True love: An example | Columns

We’re a good ways past Valentine’s Day, but something happened this year that has stayed with me. It was a clear example of the love and thoughtfulness that not only makes holidays special but sustains us throughout the rest of the year.

It happened quite unexpectedly as I was dropping my children off at their tiny Sunday school class with their stalwart and faithful teacher, Ms. Sandra. Ms. Sandra is the type of person I want to be just like when I grow up. She greets her Sunday school charges like she’s been dying to see them all week, and she attends to them with endless patience. If I have occasion to visit her class, I usually find the children gathered around a table happily coloring or playing a game together and taking turns answering bible questions.

On a quick side note, I feel very fortunate that our church has been able to begin meeting during the pandemic. All attendees wear masks as they have since we began gathering once again after having gone online with services for a time. It’s a blessing to be able to feel safe seeing my neighbors in this setting as our church has stuck resolutely with safety protocols (masks at all times and no singing or hand shaking, along with distancing in the pews, etc …).

This past Valentine’s Day, I entered our church’s fellowship hall with my two little ones to find that Ms. Sandra had a stained glass painting activity set up. After settling my children at the table to begin their project, I noticed a row of paper bags on a table nearby. On each one was a child’s name and a customized, hand-drawn picture. My son’s bag had a little green amphibian on it with the accompanying message “You’re toad-aly awesome.”

I later learned that Ms. Sandra’s daughter Carrie, who was visiting for the weekend and is an educator, had taken the time to customize these bags herself. Each bag contained candy and toys they had picked out with specific class members in mind. I was deeply touched by the gesture, and I thanked Carrie for the time she spent on the artwork.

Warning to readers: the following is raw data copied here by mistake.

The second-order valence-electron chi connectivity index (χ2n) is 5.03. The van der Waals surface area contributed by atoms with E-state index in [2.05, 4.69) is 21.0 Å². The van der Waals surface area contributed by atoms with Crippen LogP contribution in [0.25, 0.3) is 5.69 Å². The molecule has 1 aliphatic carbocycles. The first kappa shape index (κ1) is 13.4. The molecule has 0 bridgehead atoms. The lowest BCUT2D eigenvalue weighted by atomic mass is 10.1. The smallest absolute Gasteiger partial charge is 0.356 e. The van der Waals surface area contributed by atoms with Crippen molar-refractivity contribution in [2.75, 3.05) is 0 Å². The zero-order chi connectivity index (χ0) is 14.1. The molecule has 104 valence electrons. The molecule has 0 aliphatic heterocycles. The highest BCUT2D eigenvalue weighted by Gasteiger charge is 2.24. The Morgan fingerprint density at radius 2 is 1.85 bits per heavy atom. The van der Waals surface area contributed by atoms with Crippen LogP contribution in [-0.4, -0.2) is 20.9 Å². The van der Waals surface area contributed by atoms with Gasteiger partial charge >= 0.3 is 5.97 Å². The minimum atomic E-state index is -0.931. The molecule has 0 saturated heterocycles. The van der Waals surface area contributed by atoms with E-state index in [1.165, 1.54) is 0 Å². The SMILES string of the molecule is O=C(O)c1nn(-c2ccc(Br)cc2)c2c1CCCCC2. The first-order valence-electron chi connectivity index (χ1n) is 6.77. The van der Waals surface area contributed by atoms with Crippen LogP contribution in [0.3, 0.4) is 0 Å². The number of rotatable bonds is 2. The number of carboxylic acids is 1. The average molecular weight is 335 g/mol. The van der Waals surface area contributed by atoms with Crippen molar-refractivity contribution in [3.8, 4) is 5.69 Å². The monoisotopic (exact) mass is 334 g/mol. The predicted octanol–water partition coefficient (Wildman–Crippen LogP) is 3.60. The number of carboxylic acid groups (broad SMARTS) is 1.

I was also affected when I considered the planning that went into this project, and I know neither of these ladies expected any accolades. (Recognition in front of thousands of readers very well might be a little over the top in their eyes, now that I think of it.) Their thoughtfulness, along with Ms. Sandra’s week-in-week-out commitment to young people is inspiring. Her leadership and guidance make church an enjoyable and educational fellowship gathering that my kids look forward to, and I am grateful.

That said, let’s take the next paragraph to backtrack a little. Notice I said I want to be just like Ms. Sandra, but I’m not exactly sure I’m on that path. You see, I don’t think I have her ability to charm these small people into a calm state in which they soak up every available word of Bible teaching.

For instance, Ms. Sandra has likely never gradually lost control of the dialogue and reached a point where an unplanned drink break results in what seems like a half gallon of water being sloshed across the fellowship hall floor. She has likely not witnessed, with panic, four delighted little people embarking on an indoor splashing adventure while she desperately attempts to discourage them and dab at the mess using the only four paper towels available, all the while praying that the sanctuary actually is far enough away that the congregation does not become aware of the chaos. Ahem. And I’m going to stop here lest I never, ever get watch the children during church again.

But what I can do is try. I may not have Ms. Sandra’s composure or planning abilities, but I can certainly absorb her intentions from Valentine’s Day and so many other days and try to pass on her example to my children and the other young people I come across. She probably thought she was just putting together a nice little activity and gift to help celebrate a holiday, but what she actually was doing was inspiring other adults with her display of faith and love.

Elizabeth Crumbly is a newspaper veteran and freelance writer. She lives in rural Northwest Georgia where she teaches riding lessons, writes and raises her family. You can correspond with her at

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